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Acquisition of generic noun phrases in Chinese: learning about lions without an ‘-s’*

  • TWILA TARDIF (a1), SUSAN A. GELMAN (a1), XIAOLAN FU (a2) and LIQI ZHU (a2)

Abstract

English-speaking children understand and produce generic expressions in the preschool years, but there are cross-linguistic differences in how generics are expressed. Three studies examined interpretation of generic noun phrases in three- to seven-year-old child (N=192) and adult speakers (N=163) of Mandarin Chinese. Contrary to suggestions by Bloom (1981), Chinese-speaking adults honor a clear distinction between generics (expressed as bare NPs) and other quantified expressions (‘all’/suo3you3 and ‘some’/you3de). Furthermore, Mandarin-speaking children begin to distinguish generics from ‘all’ or ‘some’ as early as five years, as shown in both confirmation (Study 2) and property-generation (Study 3) tasks. Nonetheless, the developmental trajectory for Chinese appears prolonged relative to English and this seems to reflect difficulty with ‘all’ and ‘some’ rather than difficulty with generics. Altogether these results suggest that generics are primary, and that the consistency of markings affects the rate at which non-generic NPs are distinguished from generics.

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Corresponding author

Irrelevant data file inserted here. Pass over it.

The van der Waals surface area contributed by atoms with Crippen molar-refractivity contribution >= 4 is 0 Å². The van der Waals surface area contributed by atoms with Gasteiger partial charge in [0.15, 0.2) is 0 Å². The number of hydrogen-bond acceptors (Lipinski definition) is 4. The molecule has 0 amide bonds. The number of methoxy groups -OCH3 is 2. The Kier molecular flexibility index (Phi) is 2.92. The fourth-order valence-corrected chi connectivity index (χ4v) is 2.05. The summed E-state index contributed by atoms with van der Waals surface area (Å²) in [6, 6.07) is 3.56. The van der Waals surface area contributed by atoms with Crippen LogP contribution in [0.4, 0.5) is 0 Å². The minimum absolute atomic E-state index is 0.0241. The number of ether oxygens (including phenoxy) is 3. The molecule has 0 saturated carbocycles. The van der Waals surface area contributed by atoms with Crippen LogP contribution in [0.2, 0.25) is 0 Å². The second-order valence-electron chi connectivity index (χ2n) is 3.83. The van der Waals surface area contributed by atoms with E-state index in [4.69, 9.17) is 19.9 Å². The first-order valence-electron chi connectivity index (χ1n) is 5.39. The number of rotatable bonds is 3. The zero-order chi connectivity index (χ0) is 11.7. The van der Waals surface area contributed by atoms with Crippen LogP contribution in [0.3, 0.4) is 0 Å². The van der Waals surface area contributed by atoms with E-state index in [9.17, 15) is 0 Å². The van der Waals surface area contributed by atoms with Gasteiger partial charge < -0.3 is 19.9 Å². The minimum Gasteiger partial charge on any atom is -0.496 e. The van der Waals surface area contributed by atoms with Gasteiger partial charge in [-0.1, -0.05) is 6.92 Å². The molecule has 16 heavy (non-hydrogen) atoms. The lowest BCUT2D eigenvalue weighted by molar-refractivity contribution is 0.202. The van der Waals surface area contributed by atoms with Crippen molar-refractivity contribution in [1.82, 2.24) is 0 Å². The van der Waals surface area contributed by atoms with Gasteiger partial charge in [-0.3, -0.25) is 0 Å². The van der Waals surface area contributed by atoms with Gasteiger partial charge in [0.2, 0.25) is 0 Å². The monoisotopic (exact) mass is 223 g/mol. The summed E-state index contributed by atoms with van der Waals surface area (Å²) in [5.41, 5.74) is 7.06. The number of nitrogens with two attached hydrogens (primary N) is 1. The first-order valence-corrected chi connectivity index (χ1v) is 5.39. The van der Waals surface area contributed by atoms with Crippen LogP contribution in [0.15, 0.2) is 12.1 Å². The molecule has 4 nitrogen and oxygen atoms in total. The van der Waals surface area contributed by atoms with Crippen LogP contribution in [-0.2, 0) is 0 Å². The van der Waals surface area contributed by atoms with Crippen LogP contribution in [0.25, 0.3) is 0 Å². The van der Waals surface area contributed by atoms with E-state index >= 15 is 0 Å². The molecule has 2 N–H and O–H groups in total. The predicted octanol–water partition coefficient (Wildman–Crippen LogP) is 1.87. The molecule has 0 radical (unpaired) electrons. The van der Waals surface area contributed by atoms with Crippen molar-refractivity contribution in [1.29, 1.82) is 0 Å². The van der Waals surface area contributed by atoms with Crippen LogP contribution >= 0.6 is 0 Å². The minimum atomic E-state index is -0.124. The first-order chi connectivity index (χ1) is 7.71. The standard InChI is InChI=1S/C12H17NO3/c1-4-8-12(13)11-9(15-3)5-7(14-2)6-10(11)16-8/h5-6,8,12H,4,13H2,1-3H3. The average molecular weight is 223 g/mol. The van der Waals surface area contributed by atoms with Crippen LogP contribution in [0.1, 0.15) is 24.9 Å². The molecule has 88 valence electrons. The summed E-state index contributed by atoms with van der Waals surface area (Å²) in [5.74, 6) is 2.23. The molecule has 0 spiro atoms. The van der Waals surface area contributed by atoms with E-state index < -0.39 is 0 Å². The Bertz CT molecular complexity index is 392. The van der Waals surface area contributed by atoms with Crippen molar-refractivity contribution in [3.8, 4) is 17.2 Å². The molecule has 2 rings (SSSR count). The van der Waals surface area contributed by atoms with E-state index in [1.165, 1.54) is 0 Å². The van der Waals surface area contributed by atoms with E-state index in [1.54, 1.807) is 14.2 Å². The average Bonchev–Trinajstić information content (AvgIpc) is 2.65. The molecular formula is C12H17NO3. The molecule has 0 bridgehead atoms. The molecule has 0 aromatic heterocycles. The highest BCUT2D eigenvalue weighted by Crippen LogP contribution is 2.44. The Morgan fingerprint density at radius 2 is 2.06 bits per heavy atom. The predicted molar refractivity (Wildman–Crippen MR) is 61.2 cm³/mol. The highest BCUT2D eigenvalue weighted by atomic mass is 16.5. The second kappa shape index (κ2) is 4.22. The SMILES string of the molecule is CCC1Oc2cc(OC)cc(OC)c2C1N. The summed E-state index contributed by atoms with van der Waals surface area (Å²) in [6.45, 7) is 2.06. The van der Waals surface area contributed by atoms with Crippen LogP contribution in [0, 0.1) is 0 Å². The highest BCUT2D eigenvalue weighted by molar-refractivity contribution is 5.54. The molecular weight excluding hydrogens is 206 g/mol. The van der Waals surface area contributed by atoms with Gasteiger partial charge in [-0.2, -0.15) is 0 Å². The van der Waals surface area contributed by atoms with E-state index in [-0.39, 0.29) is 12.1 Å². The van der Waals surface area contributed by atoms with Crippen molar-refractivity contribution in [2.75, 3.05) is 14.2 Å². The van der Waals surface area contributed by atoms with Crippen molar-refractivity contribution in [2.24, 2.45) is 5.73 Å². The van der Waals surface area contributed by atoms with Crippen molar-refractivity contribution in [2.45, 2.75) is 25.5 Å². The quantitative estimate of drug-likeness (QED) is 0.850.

Address for correspondence: Twila Tardif, Department of Psychology, University of Michigan, 530 Church Street, Ann Arbor MI48109-1043. e-mail: twila@umich.edu

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This research was supported by NICHD grant HD36043 and a joint research grant between the Chinese University of Hong Kong and the Institute of Psychology, Chinese Academy of Sciences. We are grateful to the teachers, staff and children of the Beijing preschools who participated. We wish to thank Catherine Wan and Jing Tan for their able assistance in running these studies and to Shanping Qiu for her assistance with Study 3. We also thank the reviewers for their thoughtful and constructive comments.

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References

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Acquisition of generic noun phrases in Chinese: learning about lions without an ‘-s’*

  • TWILA TARDIF (a1), SUSAN A. GELMAN (a1), XIAOLAN FU (a2) and LIQI ZHU (a2)

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